Sheriffing presentation from Mozilla Summit 2013, Santa Clara
KWierso: Who has heard of the sherriffs? Who has interacted with us?
[show of hands]
I think most people here already know pretty much about sheriffing, but I'll go ahead and explain the basics for anyone who doesn't.
Generally, sheriffing is ensuring that the process for landing patches in Mozilla runs as smoothly as possible. People write patches, hopefully get them reviewed, hopefully push them to try and get them tested, then land them. After they land them, it triggers a bunch of tests. The results of the tests appear on TBPL. Sherriffs watch TBPL to see whether the tests succeed.
Tests can break because of bad code, infrastructure failures, bad slaves, network errors, something that needs a clobber. A lot of what we do is playing detective to figure out why something failed, what we need to do to fix it, whether we need to close the tree.
If developers don't have commit access, they can mark bugs checkin-needed and one of us (usually RyanVM) will check it in for them.
RyanVM: That started as something I did as a community member before I was hired as a sheriff. I've been involved with the Mozilla community almost 10 years now; I started out by writing basic patches; not complicated stuff but anything simple I found. Early on I relied on other people to land my patches, usually people I know. When I got commit access myself I wanted to make it easier for new contributors, especially people without contacts they could ask, to get their patches pushed. When I became a sheriff, that just got rolled in with my other duties.
KWierso: To make things hard, tests can also fail intermittently. When a new failure shows up we have to figure out if it's a known failure or a new failure. We use TBPL to mark failed jobs as known bugs.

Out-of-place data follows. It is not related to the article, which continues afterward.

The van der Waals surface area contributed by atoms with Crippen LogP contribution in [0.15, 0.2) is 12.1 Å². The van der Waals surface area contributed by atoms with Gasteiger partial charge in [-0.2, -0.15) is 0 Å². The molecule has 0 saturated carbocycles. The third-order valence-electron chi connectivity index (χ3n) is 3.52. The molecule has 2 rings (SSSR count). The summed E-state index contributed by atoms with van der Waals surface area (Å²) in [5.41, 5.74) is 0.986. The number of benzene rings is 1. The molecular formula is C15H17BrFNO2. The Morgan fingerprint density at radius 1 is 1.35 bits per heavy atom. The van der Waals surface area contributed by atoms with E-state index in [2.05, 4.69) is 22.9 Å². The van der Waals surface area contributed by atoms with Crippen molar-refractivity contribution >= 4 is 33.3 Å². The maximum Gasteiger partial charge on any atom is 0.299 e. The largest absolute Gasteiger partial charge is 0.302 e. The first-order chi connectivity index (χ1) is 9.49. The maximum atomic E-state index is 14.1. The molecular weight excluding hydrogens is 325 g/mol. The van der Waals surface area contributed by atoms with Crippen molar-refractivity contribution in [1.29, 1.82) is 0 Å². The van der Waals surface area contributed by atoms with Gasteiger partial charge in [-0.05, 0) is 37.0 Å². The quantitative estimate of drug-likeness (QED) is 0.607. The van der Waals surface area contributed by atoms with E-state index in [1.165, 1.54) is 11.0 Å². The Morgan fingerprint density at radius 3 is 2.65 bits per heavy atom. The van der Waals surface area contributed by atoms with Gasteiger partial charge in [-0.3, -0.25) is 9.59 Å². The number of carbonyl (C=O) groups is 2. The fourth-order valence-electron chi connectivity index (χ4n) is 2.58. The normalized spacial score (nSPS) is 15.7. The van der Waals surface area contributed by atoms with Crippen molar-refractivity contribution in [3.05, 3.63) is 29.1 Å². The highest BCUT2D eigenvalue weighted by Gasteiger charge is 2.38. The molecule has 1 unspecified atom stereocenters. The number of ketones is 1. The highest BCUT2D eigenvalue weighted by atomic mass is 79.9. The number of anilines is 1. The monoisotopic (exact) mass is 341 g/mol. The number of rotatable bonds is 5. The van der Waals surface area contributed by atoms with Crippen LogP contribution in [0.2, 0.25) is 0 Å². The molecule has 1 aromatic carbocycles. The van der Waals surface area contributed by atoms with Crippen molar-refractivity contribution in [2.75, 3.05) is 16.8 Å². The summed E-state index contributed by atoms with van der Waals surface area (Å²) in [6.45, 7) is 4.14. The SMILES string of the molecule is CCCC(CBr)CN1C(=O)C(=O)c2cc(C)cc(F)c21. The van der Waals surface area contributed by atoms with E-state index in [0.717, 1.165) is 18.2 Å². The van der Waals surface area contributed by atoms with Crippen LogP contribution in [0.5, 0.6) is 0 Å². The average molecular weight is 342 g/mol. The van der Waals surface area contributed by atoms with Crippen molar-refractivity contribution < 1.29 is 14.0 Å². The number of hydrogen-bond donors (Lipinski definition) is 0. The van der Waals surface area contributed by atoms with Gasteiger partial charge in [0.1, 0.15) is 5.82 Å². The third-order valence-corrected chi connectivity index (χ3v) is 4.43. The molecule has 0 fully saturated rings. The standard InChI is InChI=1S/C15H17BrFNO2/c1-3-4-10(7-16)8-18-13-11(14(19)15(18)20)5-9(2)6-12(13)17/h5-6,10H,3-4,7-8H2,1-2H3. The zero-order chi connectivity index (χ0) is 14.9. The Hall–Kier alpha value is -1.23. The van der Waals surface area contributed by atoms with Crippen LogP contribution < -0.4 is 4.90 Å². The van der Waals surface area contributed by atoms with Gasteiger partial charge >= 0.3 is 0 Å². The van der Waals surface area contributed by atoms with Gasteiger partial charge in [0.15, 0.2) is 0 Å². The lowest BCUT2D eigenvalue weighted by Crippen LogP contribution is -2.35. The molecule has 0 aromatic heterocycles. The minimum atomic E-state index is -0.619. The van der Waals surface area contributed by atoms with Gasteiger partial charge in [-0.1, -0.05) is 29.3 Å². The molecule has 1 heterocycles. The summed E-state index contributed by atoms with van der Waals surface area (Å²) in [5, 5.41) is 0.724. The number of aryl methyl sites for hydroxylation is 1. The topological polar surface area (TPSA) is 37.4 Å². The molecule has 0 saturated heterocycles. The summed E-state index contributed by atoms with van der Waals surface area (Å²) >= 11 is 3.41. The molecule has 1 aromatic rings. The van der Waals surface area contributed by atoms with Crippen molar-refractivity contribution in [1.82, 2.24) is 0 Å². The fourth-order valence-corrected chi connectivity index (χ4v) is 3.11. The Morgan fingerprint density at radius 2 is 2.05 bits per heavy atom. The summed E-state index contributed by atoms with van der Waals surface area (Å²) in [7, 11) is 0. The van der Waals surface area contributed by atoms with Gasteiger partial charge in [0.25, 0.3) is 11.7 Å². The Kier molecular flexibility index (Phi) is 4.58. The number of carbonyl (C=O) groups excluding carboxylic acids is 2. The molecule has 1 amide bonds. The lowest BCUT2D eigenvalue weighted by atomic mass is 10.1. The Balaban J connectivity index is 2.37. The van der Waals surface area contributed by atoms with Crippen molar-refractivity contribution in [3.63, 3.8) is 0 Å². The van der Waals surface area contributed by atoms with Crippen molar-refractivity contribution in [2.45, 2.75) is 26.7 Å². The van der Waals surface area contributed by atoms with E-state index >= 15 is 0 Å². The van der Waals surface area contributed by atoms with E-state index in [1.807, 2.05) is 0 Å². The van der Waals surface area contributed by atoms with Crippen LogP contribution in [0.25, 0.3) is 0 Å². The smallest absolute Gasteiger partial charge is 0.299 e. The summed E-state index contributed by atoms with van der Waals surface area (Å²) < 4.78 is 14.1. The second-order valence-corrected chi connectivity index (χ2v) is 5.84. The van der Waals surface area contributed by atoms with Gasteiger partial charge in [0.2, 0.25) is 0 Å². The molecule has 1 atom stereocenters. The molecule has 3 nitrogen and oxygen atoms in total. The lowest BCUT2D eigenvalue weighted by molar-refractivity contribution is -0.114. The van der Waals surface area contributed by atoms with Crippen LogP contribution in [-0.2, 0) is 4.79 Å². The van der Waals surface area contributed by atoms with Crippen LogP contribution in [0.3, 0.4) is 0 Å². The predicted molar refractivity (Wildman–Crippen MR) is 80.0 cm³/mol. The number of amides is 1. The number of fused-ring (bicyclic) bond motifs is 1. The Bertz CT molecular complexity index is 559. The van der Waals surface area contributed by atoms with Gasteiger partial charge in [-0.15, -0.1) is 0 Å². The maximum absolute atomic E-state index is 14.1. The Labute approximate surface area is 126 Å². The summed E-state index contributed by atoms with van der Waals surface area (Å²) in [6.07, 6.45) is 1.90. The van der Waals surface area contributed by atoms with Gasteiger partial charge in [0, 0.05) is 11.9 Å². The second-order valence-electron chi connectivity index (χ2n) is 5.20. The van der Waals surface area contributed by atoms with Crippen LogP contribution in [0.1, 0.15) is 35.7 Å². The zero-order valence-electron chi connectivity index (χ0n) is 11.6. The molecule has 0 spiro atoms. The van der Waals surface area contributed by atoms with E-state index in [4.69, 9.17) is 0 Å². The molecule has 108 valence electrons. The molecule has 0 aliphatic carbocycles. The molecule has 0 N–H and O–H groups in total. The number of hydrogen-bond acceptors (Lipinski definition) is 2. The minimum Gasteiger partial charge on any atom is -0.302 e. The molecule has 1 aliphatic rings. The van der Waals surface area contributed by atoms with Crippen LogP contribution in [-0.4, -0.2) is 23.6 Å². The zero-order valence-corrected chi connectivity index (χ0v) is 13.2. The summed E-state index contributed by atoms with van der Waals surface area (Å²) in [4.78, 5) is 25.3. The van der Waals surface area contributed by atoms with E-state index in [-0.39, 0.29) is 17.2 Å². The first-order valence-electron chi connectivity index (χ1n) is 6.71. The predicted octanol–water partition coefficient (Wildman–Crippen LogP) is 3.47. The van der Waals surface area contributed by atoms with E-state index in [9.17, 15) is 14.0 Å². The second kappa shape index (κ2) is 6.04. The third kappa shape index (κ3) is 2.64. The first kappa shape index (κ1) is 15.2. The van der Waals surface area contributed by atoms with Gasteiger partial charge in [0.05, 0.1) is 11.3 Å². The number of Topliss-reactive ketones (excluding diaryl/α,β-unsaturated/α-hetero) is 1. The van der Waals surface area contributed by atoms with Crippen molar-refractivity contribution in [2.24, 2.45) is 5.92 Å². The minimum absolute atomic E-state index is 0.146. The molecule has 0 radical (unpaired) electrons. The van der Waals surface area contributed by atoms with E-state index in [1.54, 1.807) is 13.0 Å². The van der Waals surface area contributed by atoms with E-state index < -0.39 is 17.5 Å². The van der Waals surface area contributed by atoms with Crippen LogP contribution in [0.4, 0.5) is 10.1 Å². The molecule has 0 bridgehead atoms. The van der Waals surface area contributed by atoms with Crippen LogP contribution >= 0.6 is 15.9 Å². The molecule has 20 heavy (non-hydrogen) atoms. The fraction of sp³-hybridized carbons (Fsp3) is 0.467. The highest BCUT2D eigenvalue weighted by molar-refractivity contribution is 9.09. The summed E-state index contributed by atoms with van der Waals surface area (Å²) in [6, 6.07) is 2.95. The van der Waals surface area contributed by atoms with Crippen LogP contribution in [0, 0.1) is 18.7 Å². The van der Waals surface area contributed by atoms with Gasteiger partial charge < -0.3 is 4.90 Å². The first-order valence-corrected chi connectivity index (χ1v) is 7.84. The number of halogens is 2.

Code usually lands on integration branches used by different groups of people (b2g-inbound, mozilla-inbound, fx-team. etc.). We sherriffs usually try to merge those branches with mozilla-central once or twice a day.
edmorley: Then we update bug states to say when the bug is fixed, the milestone it landed in, and so on.
KWierso: We're also a point of contact between developers and releng for issues that cause tree closures, since we usually have to know what's going on.
RyanVM: So, that's what this job has become. It's relatively new as an official position within the organization. Organizationally we're part of A-Team, the automation team, which develops and operates all our automated testing infrastructure. We're a small group within A-Team that's mainly interacting with external groups like Firefox and B2G developers, rather than working on code that's owned by A-Team. Our job includes teaching new contributors things like how to format and land and test their patches correctly.
KWierso: If someone asks me, what exactly is it you do here, it's hard to say exactly.
RyanVM: John O'Duinn has a monthly blog post with metrics for just how mind-bogglingly many jobs we run on a regular basis, dozens of commits per hour and dozens of machine-days per push.